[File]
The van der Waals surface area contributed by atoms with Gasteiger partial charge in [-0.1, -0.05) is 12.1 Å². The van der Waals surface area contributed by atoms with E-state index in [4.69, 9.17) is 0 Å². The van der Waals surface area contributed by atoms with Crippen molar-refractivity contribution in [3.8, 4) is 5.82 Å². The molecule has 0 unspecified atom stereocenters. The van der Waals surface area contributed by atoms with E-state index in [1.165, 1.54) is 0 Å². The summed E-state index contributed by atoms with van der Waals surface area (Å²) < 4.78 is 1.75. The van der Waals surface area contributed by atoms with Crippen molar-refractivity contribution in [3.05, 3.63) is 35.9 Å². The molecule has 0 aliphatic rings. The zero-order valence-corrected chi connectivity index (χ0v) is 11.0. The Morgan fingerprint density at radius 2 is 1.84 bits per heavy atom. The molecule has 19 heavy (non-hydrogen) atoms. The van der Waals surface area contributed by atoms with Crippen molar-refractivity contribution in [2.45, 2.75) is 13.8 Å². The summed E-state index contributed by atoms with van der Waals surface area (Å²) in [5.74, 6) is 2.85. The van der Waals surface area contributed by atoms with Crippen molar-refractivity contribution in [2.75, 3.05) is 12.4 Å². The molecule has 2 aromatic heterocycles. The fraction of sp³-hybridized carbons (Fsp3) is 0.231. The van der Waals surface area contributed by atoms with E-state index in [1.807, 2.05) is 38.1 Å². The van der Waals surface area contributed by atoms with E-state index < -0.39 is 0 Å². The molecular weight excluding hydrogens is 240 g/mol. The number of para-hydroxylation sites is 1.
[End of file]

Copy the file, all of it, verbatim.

The van der Waals surface area contributed by atoms with Gasteiger partial charge in [-0.1, -0.05) is 12.1 Å². The van der Waals surface area contributed by atoms with E-state index in [4.69, 9.17) is 0 Å². The van der Waals surface area contributed by atoms with Crippen molar-refractivity contribution in [3.8, 4) is 5.82 Å². The molecule has 0 unspecified atom stereocenters. The van der Waals surface area contributed by atoms with E-state index in [1.165, 1.54) is 0 Å². The summed E-state index contributed by atoms with van der Waals surface area (Å²) < 4.78 is 1.75. The van der Waals surface area contributed by atoms with Crippen molar-refractivity contribution in [3.05, 3.63) is 35.9 Å². The molecule has 0 aliphatic rings. The zero-order valence-corrected chi connectivity index (χ0v) is 11.0. The Morgan fingerprint density at radius 2 is 1.84 bits per heavy atom. The molecule has 19 heavy (non-hydrogen) atoms. The van der Waals surface area contributed by atoms with Crippen molar-refractivity contribution in [2.45, 2.75) is 13.8 Å². The summed E-state index contributed by atoms with van der Waals surface area (Å²) in [5.74, 6) is 2.85. The van der Waals surface area contributed by atoms with Crippen molar-refractivity contribution in [2.75, 3.05) is 12.4 Å². The molecule has 2 aromatic heterocycles. The fraction of sp³-hybridized carbons (Fsp3) is 0.231. The van der Waals surface area contributed by atoms with E-state index in [1.807, 2.05) is 38.1 Å². The van der Waals surface area contributed by atoms with E-state index < -0.39 is 0 Å². The molecular weight excluding hydrogens is 240 g/mol. The number of para-hydroxylation sites is 1.